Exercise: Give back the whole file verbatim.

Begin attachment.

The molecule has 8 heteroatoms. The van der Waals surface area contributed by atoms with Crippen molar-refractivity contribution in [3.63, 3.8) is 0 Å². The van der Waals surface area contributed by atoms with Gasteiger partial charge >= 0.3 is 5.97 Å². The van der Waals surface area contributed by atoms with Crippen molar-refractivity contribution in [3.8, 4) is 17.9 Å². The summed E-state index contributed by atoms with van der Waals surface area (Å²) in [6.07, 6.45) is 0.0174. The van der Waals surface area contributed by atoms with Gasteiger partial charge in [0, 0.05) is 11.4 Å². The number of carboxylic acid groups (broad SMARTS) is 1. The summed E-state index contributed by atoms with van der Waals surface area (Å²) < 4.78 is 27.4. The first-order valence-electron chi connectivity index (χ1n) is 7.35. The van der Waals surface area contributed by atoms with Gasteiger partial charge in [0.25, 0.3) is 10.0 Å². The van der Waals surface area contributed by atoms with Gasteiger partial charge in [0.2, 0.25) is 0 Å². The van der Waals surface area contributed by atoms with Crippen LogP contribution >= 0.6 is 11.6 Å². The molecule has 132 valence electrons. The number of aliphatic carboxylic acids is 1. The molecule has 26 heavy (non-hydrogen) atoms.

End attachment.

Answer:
The molecule has 8 heteroatoms. The van der Waals surface area contributed by atoms with Crippen molar-refractivity contribution in [3.63, 3.8) is 0 Å². The van der Waals surface area contributed by atoms with Gasteiger partial charge >= 0.3 is 5.97 Å². The van der Waals surface area contributed by atoms with Crippen molar-refractivity contribution in [3.8, 4) is 17.9 Å². The summed E-state index contributed by atoms with van der Waals surface area (Å²) in [6.07, 6.45) is 0.0174. The van der Waals surface area contributed by atoms with Gasteiger partial charge in [0, 0.05) is 11.4 Å². The number of carboxylic acid groups (broad SMARTS) is 1. The summed E-state index contributed by atoms with van der Waals surface area (Å²) < 4.78 is 27.4. The first-order valence-electron chi connectivity index (χ1n) is 7.35. The van der Waals surface area contributed by atoms with Gasteiger partial charge in [0.25, 0.3) is 10.0 Å². The van der Waals surface area contributed by atoms with Gasteiger partial charge in [0.2, 0.25) is 0 Å². The van der Waals surface area contributed by atoms with Crippen LogP contribution >= 0.6 is 11.6 Å². The molecule has 132 valence electrons. The number of aliphatic carboxylic acids is 1. The molecule has 26 heavy (non-hydrogen) atoms.